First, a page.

A review of trends in the electric vehicle market from the International Monetary Fund found that, in the four years ending in 2015, the pace of growth in EV sales was 120%. Using the transition in the 20th century from horse-drawn carriages to fuel-powered vehicles as a benchmark to measure progress, the report found that pace suggests petroleum powered motor vehicles could vanish from markets in advanced economies within the next 20 years. “What this means is that policymakers and automotive businesses must anticipate the potential consequences of the rise of electric cars and start implementing the right policies for a smooth ride.”

Mitsubishi and GS Yuasa announced the development of a lithium-ion battery that will give electric cars twice the range that today’s designs do, for the same cost. The battery will go into mass production in 2020. The battery design would allow manufacturers to shrink the size of the battery, and thus cut the car’s weight, energy usage, purchase price, and operating cost.

Siemens has been commissioned by the German state of Hesse to build an overhead contact line for electrified freight transport on a ten-kilometer stretch of autobahn. The line will supply electricity for the electric drive of a hybrid truck. The system will be installed on the A5 federal autobahn between the Zeppelinheim/Cargo City Süd interchange at the Frankfurt Airport and the Darmstadt/Weiterstadt interchange. With this field trial, the eHighway will be tested on a public highway in Germany for the first time.

A new report by consulting firm Wood MacKenzie suggests electric vehicles could account for 21% of the global passenger car fleet by 2035. The authors project a consistent, marginal change in the automobile industry that will disrupt established markets long before a wholesale switch away from hydrocarbons occurs. The means global crude oil demand could shrink by at least 6 million barrels by the mid 2030s. The analysis also forecasts a double-digit growth for renewable energy—specifically wind and solar power—increasing to 30% of total global power supply in 2035, up from 8% today. Paul McConnell, research director of global trends for Wood Mackenzie, said:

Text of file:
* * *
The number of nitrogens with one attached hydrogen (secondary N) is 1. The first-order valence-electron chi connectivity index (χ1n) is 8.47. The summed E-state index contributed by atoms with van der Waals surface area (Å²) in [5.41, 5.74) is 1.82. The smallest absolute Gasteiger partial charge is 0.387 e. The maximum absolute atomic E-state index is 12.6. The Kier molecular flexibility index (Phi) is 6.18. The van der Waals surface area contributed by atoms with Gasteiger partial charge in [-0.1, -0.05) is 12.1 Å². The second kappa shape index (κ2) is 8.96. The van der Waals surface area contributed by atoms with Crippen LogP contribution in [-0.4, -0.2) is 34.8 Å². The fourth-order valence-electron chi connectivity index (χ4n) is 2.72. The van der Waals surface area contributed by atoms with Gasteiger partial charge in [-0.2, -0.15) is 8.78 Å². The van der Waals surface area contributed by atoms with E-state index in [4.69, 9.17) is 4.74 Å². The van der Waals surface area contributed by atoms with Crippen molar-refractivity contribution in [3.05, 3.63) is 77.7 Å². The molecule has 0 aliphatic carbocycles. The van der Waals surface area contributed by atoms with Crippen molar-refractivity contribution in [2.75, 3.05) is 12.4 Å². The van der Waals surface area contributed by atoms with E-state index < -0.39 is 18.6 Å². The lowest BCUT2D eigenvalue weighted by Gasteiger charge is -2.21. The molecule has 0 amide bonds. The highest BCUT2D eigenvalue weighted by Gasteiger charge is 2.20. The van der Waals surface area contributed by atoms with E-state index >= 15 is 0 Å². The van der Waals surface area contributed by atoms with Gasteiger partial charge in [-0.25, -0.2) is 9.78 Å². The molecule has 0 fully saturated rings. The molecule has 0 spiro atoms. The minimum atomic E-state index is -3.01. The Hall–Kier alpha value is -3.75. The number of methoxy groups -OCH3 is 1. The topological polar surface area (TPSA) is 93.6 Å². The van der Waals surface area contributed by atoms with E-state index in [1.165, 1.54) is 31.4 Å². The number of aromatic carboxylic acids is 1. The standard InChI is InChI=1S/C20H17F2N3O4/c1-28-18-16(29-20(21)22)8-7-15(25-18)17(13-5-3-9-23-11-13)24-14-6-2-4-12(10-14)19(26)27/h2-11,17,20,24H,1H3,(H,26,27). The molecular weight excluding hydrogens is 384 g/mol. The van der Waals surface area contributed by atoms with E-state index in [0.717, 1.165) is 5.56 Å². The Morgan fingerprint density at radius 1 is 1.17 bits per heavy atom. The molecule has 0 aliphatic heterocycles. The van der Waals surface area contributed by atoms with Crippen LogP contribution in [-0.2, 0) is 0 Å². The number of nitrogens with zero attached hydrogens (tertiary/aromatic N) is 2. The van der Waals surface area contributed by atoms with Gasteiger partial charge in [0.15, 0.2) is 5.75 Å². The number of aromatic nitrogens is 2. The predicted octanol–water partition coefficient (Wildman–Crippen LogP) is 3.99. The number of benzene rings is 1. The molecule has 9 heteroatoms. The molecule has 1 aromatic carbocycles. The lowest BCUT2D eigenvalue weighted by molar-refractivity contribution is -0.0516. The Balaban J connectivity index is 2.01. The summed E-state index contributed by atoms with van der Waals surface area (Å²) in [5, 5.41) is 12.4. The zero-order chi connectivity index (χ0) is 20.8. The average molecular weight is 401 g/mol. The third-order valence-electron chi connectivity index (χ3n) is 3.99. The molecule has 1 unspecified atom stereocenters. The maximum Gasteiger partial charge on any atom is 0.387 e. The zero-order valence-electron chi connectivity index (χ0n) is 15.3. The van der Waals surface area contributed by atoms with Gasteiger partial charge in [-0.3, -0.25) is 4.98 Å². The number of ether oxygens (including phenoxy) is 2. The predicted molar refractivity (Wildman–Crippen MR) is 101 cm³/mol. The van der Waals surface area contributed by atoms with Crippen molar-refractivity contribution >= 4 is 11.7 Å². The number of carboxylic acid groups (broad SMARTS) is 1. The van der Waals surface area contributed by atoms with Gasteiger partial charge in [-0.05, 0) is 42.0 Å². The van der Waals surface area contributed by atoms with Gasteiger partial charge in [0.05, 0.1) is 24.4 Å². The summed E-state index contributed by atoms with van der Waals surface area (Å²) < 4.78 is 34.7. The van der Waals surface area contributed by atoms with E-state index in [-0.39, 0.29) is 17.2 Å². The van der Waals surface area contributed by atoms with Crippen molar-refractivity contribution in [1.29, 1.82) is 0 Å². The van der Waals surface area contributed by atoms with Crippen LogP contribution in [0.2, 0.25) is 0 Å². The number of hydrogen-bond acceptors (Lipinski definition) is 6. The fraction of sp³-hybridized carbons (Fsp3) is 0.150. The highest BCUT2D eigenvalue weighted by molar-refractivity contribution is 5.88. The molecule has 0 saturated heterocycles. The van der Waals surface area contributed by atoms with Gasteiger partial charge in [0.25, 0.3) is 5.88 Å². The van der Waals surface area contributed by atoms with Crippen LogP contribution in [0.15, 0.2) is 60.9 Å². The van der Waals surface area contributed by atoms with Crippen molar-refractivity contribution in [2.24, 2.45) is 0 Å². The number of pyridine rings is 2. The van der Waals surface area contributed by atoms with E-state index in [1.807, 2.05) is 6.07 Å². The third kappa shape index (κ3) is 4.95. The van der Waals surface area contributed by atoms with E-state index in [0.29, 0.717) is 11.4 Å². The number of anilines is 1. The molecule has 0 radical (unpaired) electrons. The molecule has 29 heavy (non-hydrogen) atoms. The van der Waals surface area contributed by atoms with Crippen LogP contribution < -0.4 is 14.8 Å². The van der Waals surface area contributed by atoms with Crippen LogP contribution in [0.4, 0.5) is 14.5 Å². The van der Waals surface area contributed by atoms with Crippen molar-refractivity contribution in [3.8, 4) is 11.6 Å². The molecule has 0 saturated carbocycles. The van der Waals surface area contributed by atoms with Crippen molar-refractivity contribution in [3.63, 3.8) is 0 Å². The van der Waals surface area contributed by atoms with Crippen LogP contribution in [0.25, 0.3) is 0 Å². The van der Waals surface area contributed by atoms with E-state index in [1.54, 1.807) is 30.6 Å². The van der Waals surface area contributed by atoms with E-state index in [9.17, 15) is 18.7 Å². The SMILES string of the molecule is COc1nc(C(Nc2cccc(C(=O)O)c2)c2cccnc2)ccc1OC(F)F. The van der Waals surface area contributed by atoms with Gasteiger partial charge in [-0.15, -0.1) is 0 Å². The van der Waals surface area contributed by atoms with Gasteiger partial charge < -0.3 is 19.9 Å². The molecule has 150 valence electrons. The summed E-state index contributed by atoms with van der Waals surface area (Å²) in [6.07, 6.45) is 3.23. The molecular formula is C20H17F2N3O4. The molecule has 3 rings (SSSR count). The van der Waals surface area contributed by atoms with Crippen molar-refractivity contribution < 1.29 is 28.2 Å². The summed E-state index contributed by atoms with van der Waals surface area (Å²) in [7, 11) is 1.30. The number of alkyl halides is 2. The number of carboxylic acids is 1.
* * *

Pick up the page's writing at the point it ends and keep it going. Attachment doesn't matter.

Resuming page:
“The falling cost of EVs and their batteries will put EV purchase prices on par with internal combustion engine cars, boosting consumer demand. This is going to force automakers to develop even better EVs or far more efficient internal combustion engines, as per-mile running costs become a key differentiator between the new technology and legacy engine types.”

The German government announced it has set aside 300 million euros ($355 million) to help build tens of thousands of electric vehicle charging points on the German highway network. The federal transport minister said: “The main obstacle to expanding electric mobility is not a technical one but rather people’s concern that they will run out of battery power while they are on the road.”

The Czech Republic plans to spend $52 million over the next six years on building recharging and refueling stations for vehicles that run on electricity, natural gas or hydrogen across the country.

Global investment firm Morgan Stanley forecasts numerous markets have reached an inflection point where renewable energy will become the cheapest form of new power generation by 2020. Globally, the rise of renewables is set have a dramatic effect on electric utilities as they rapidly adopt renewable sources of energy. A dramatic drop in the cost of producing solar panels coupled with more efficient wind technology (via increase blade length and taller turbines) are lowering the generating costs for the utilities. Morgan Stanley sees India reaping the greatest benefits as its coal-fired electric power plants are replaced by cheaper solar power.

The US Energy Department reported that wind industry added more than 8.2 gigawatts (GW) of electric generating capacity last year, representing 27% of all capacity additions in 2016. Last year, wind supplied about 6% of all US. electricity, and 14 states now get more than 10% of their electricity from wind. Iowa and South Dakota produced more than 30% of their electricity from wind, The state of Texas led the nation in having a total installed wind capacity of 20 GW. According to a department spokesman, ” a combination of federal government subsidies, state mandates, and technological advancements continue to help drive new wind capacity additions.”

The city of Orlando, Florida is the 40th city in the US to commit to 100% renewable energy. Last week the city council unanimously approved a resolution to move to 100% renewable energy by 2050.


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